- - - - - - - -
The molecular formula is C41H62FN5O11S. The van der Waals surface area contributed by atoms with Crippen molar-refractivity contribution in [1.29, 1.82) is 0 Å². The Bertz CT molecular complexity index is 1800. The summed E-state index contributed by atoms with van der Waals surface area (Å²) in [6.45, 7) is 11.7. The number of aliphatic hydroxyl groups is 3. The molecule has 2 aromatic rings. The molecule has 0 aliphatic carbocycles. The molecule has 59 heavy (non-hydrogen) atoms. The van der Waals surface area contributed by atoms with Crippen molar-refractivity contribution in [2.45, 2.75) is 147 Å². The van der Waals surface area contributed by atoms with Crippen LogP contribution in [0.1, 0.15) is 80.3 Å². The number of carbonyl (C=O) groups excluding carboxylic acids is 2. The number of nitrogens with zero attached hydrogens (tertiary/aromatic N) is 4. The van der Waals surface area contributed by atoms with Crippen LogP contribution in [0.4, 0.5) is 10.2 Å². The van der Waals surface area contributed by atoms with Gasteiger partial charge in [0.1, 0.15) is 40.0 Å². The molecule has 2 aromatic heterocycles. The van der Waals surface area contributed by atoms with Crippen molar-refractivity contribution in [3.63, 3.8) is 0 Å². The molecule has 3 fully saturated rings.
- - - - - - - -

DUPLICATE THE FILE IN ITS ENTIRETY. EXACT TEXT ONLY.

The molecular formula is C41H62FN5O11S. The van der Waals surface area contributed by atoms with Crippen molar-refractivity contribution in [1.29, 1.82) is 0 Å². The Bertz CT molecular complexity index is 1800. The summed E-state index contributed by atoms with van der Waals surface area (Å²) in [6.45, 7) is 11.7. The number of aliphatic hydroxyl groups is 3. The molecule has 2 aromatic rings. The molecule has 0 aliphatic carbocycles. The molecule has 59 heavy (non-hydrogen) atoms. The van der Waals surface area contributed by atoms with Crippen molar-refractivity contribution in [2.45, 2.75) is 147 Å². The van der Waals surface area contributed by atoms with Crippen LogP contribution in [0.1, 0.15) is 80.3 Å². The number of carbonyl (C=O) groups excluding carboxylic acids is 2. The number of nitrogens with zero attached hydrogens (tertiary/aromatic N) is 4. The van der Waals surface area contributed by atoms with Crippen LogP contribution in [0.4, 0.5) is 10.2 Å². The van der Waals surface area contributed by atoms with Gasteiger partial charge in [0.1, 0.15) is 40.0 Å². The molecule has 2 aromatic heterocycles. The van der Waals surface area contributed by atoms with Crippen molar-refractivity contribution in [3.63, 3.8) is 0 Å². The molecule has 3 fully saturated rings.